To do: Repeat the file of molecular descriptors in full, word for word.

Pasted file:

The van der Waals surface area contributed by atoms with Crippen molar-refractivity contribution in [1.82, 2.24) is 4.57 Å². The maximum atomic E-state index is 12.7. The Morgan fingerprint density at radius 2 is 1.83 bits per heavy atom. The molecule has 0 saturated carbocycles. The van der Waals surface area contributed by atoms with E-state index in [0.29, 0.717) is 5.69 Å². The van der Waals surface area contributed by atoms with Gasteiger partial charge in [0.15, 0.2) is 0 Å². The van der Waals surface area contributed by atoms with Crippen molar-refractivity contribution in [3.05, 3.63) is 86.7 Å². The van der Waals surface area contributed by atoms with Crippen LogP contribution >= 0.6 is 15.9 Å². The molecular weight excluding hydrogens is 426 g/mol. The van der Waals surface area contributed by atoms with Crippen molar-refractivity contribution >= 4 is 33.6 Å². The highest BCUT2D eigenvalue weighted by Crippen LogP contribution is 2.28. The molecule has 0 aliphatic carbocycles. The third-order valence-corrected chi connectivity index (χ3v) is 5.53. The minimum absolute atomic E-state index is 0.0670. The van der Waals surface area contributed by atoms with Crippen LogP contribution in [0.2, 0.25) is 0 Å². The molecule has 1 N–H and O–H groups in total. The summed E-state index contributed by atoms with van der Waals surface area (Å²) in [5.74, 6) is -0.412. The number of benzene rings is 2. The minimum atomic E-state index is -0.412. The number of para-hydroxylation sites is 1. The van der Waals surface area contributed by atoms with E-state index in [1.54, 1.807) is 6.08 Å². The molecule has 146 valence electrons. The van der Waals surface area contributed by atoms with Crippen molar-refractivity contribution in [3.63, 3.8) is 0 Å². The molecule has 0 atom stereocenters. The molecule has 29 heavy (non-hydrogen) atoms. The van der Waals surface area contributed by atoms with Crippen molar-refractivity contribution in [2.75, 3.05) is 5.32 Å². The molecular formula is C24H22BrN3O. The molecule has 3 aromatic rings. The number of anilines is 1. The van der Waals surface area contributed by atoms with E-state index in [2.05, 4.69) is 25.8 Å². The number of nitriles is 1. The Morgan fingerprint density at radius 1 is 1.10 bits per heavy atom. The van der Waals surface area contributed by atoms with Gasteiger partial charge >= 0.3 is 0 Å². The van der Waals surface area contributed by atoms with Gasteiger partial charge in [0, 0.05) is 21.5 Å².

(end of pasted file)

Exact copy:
The van der Waals surface area contributed by atoms with Crippen molar-refractivity contribution in [1.82, 2.24) is 4.57 Å². The maximum atomic E-state index is 12.7. The Morgan fingerprint density at radius 2 is 1.83 bits per heavy atom. The molecule has 0 saturated carbocycles. The van der Waals surface area contributed by atoms with E-state index in [0.29, 0.717) is 5.69 Å². The van der Waals surface area contributed by atoms with Gasteiger partial charge in [0.15, 0.2) is 0 Å². The van der Waals surface area contributed by atoms with Crippen molar-refractivity contribution in [3.05, 3.63) is 86.7 Å². The van der Waals surface area contributed by atoms with Crippen LogP contribution >= 0.6 is 15.9 Å². The molecular weight excluding hydrogens is 426 g/mol. The van der Waals surface area contributed by atoms with Crippen molar-refractivity contribution >= 4 is 33.6 Å². The highest BCUT2D eigenvalue weighted by Crippen LogP contribution is 2.28. The molecule has 0 aliphatic carbocycles. The third-order valence-corrected chi connectivity index (χ3v) is 5.53. The minimum absolute atomic E-state index is 0.0670. The van der Waals surface area contributed by atoms with Crippen LogP contribution in [0.2, 0.25) is 0 Å². The molecule has 1 N–H and O–H groups in total. The summed E-state index contributed by atoms with van der Waals surface area (Å²) in [5.74, 6) is -0.412. The number of benzene rings is 2. The minimum atomic E-state index is -0.412. The number of para-hydroxylation sites is 1. The van der Waals surface area contributed by atoms with E-state index in [1.54, 1.807) is 6.08 Å². The molecule has 146 valence electrons. The van der Waals surface area contributed by atoms with Crippen molar-refractivity contribution in [3.63, 3.8) is 0 Å². The molecule has 0 atom stereocenters. The molecule has 29 heavy (non-hydrogen) atoms. The van der Waals surface area contributed by atoms with Crippen molar-refractivity contribution in [2.75, 3.05) is 5.32 Å². The molecular formula is C24H22BrN3O. The molecule has 3 aromatic rings. The number of anilines is 1. The van der Waals surface area contributed by atoms with E-state index in [2.05, 4.69) is 25.8 Å². The number of nitriles is 1. The Morgan fingerprint density at radius 1 is 1.10 bits per heavy atom. The van der Waals surface area contributed by atoms with Gasteiger partial charge >= 0.3 is 0 Å². The van der Waals surface area contributed by atoms with Gasteiger partial charge in [0, 0.05) is 21.5 Å².